Big 12 football: Scheduling marathon finally over
I visited Big 12 headquarters Monday in the trendy Los Colinas area of Irving, Texas. I had an hour-long interview with commissioner commissioner Chuck Neinas about a variety of subjects, which I’ll be writing about over the next few weeks. But I also got to chat with a few Big 12 staff members, including old pal Tim Allen, the associate commissioner who is the happiest man in America, now that the conference football schedule is set.
Allen showed me some of the computer program that helps develop the conference schedule. He jokingly said there were about 17,000 options in putting together the schedule, but he’s not far off. Allen called up one file full of schedules: 300something options were listed. Another file had another 300something. And the program contained file after file of such options.
The Big 12 schedule contained a few parameters. No team should open the conference season with two straight home games or two straight road games. No team should have three straight road games, and three straight weeks of no home games (two road games and a bye, for example) should be avoided.
Then some solid-date games are added, like OU-Texas for whatever is the selected date during the State of Fair of Texas, and whatever December games are selected for television.
Then Allen punches a button, and the computer does the work. But not all the work. He has to scan 17,000 — or whatever the number is — schedules. Which is the best way I’ve heard in awhile to go absolutely batty. So what Allen does is pick out a schedule, and if it seems like it would work, he scans the 10 just above it and the 10 just below it, because they will be very similar, with likely only one change. Of those 21 schedules, he picks one he likes the best.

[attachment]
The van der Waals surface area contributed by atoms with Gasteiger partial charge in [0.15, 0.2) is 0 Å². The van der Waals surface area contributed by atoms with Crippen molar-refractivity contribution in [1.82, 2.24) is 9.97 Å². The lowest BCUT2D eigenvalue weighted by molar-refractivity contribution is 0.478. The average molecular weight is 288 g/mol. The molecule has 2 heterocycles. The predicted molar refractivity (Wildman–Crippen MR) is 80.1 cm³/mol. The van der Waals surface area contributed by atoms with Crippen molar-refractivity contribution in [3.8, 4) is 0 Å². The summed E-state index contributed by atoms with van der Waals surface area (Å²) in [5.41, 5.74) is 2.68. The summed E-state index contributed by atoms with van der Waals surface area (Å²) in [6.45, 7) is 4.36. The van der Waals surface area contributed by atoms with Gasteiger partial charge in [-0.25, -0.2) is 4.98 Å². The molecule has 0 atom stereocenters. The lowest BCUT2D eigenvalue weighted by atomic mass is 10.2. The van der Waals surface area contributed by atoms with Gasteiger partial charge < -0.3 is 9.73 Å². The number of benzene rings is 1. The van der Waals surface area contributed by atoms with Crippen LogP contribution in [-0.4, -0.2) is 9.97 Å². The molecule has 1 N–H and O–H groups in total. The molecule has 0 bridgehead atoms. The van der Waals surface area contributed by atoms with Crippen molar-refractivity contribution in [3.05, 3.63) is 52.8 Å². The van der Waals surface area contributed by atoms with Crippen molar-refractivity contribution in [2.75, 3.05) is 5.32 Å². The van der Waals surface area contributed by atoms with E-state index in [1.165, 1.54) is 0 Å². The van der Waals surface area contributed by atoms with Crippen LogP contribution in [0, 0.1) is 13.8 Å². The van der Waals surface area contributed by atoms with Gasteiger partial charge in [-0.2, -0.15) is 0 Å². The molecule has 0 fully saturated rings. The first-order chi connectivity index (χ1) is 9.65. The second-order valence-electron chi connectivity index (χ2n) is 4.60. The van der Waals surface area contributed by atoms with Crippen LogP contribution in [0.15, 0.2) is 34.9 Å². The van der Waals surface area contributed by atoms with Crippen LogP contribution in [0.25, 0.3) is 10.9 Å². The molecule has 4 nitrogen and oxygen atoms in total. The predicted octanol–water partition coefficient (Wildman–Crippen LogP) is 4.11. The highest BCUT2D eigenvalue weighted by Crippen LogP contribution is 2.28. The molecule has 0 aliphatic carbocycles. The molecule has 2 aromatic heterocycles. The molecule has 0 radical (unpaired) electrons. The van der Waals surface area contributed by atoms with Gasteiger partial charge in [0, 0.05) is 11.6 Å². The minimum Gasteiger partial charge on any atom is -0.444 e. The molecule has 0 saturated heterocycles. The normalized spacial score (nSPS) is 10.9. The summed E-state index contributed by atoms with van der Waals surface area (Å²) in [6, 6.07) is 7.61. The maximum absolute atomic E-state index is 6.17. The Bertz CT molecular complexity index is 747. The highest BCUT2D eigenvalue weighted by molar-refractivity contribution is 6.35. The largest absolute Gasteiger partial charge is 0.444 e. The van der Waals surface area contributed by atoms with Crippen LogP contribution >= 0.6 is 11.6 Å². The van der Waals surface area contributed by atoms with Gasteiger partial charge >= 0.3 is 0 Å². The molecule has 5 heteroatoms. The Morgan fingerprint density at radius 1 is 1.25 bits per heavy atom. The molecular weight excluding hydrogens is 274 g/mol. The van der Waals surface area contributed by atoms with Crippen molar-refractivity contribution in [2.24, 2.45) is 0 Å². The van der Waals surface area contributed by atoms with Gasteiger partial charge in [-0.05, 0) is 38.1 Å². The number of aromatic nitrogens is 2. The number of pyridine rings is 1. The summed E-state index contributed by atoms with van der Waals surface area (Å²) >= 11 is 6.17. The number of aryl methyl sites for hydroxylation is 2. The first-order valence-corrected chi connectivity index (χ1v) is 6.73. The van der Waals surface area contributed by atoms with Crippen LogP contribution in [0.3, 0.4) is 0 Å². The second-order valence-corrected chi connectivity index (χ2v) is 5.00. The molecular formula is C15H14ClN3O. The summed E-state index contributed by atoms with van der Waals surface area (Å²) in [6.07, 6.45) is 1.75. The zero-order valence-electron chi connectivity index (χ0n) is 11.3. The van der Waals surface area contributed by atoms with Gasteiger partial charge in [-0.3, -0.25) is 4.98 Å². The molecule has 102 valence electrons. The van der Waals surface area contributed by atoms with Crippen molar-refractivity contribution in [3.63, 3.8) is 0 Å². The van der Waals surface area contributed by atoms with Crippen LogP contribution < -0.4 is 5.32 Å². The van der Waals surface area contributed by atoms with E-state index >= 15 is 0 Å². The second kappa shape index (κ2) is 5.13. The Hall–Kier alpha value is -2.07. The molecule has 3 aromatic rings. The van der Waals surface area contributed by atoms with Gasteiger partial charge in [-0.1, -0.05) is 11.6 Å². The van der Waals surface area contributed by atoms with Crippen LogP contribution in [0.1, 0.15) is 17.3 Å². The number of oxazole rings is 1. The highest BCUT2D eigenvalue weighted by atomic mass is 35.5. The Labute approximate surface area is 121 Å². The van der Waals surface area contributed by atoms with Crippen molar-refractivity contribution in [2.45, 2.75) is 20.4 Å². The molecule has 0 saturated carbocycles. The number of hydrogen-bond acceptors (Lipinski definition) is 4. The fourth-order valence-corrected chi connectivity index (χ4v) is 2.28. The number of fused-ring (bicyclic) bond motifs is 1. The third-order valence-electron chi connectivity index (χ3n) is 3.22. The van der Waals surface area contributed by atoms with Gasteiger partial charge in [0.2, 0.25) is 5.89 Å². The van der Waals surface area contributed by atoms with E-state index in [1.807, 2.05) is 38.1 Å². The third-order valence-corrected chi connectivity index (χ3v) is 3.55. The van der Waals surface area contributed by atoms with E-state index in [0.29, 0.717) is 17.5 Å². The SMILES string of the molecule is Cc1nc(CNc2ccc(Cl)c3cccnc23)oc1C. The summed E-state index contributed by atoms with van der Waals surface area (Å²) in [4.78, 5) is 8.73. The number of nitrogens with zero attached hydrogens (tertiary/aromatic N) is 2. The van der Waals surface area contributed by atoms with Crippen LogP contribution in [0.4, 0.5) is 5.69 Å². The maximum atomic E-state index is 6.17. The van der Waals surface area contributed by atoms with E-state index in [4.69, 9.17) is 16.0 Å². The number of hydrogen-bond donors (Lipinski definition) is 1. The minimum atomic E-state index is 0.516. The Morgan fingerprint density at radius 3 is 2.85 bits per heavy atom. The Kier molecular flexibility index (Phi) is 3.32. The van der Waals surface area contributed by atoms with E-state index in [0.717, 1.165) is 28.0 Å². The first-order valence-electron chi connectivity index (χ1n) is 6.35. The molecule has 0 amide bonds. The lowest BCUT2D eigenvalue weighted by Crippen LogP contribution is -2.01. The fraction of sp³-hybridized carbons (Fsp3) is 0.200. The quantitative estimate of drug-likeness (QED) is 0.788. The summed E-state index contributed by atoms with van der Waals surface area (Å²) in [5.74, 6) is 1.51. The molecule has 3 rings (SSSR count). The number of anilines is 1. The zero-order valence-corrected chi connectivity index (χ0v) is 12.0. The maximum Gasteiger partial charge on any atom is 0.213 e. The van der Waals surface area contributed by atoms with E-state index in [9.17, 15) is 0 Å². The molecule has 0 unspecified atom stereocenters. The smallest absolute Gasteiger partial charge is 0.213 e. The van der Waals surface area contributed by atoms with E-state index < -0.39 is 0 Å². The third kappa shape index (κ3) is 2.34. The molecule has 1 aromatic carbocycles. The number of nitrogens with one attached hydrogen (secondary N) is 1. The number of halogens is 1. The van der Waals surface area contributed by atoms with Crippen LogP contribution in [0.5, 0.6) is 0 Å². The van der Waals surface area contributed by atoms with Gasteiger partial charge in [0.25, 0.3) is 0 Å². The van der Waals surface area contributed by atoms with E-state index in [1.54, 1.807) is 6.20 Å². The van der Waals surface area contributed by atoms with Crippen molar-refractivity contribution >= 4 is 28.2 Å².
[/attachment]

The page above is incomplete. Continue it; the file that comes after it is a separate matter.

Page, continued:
Then Allen moves on and finds some more to his liking, developing a collection for the schools to consider.
If Allen’s initial pick doesn’t seem all that solid, he moves on down the list aways.
Of course, it’s possible that the networks still could ask for games to be moved around. But Allen said the longer we go, the less likely that is to happen. A Thursday night game for ESPN is possible, but it requires much negotiation, since Fox Sports holds the cable rights to any Big 12 game, and Fox Sports would have to sign off on allowing ESPN to air a game. Fox has done that, but wants something in return. That could be all kinds of negotiations — cash, scheduling considerations, even a game to air on Big Fox, the national over-air network which airs the NFL, Major League Baseball and NASCAR but has no regular-season college football. ABC/ESPN holds the rights to over-air network games for the Big 12.
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